There are changes to the story that may disappoint fans who can’t let go of the novel or accept the limitations imposed by transferring to another medium. The biggest is the climax, and while I don’t understand the need for the alteration, it works as presented. Unless it was just the theatre I was in (Pacific Theatres at the Grove), the sound was way too loud at times. From the fight scenes filled with thunderous blows to Nite Owl’s ship roaring across the screen, I found myself distracted by the volume and wondering what the sound team was thinking by taking me out of the moment.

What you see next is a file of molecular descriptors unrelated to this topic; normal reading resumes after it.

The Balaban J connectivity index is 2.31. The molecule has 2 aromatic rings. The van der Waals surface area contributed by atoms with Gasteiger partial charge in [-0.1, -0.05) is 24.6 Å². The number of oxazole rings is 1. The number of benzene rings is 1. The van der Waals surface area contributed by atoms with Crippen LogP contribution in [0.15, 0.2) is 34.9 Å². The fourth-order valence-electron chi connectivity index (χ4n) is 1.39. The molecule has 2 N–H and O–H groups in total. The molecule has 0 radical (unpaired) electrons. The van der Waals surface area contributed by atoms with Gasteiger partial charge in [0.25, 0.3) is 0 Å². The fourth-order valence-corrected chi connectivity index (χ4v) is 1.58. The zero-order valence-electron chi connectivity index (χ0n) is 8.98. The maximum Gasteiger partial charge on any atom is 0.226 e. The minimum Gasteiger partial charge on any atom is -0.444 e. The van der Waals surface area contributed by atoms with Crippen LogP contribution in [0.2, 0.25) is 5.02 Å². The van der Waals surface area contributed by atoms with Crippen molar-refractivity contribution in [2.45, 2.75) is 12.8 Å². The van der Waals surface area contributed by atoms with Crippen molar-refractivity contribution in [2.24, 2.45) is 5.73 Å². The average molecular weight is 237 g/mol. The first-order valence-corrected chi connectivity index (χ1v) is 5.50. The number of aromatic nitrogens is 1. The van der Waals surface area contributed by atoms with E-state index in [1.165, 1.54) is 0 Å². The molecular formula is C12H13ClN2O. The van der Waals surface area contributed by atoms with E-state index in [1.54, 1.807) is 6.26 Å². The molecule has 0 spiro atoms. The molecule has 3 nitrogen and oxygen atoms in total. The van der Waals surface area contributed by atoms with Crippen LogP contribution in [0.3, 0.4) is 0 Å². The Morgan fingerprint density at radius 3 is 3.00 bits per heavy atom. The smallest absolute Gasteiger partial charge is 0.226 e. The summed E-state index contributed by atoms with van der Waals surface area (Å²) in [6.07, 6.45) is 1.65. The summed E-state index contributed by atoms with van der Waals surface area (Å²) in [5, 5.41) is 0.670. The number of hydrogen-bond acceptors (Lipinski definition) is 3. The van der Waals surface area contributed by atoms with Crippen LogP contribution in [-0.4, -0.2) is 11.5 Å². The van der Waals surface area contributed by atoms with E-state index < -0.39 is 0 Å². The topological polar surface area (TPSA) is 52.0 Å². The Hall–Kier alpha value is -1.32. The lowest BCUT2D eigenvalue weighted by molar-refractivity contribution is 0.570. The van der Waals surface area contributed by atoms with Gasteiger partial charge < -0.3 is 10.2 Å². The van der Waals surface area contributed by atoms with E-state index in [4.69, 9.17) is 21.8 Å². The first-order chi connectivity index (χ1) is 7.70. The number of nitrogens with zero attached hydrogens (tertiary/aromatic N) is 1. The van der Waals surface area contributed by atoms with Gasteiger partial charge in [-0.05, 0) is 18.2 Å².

I enjoyed the Watchman graphic novel when I read it 10 years ago, but was under the impression that a single movie could not do the story justice and a television miniseries would be the better format. I was also concerned when I learned that the “Tales of the Black Freighter” and “Under the Hood” segments didn’t make the cut, yet were filmed and not only were soon to be released to the home video market, but were eventually going to be incorporated into an ultimate edition on DVD/Blu-ray. This made it sound like the theatrical release was going to be incomplete. While I still think a miniseries would have better served the graphic novel in its entirety, Snyder, writers David Hayter and Alex Tse, and the entire team do a much better job than I expected bringing Watchmen to life. While the film won’t be talked about with the same high esteem as the graphic novel, they set a high bar to clear for other action films this year.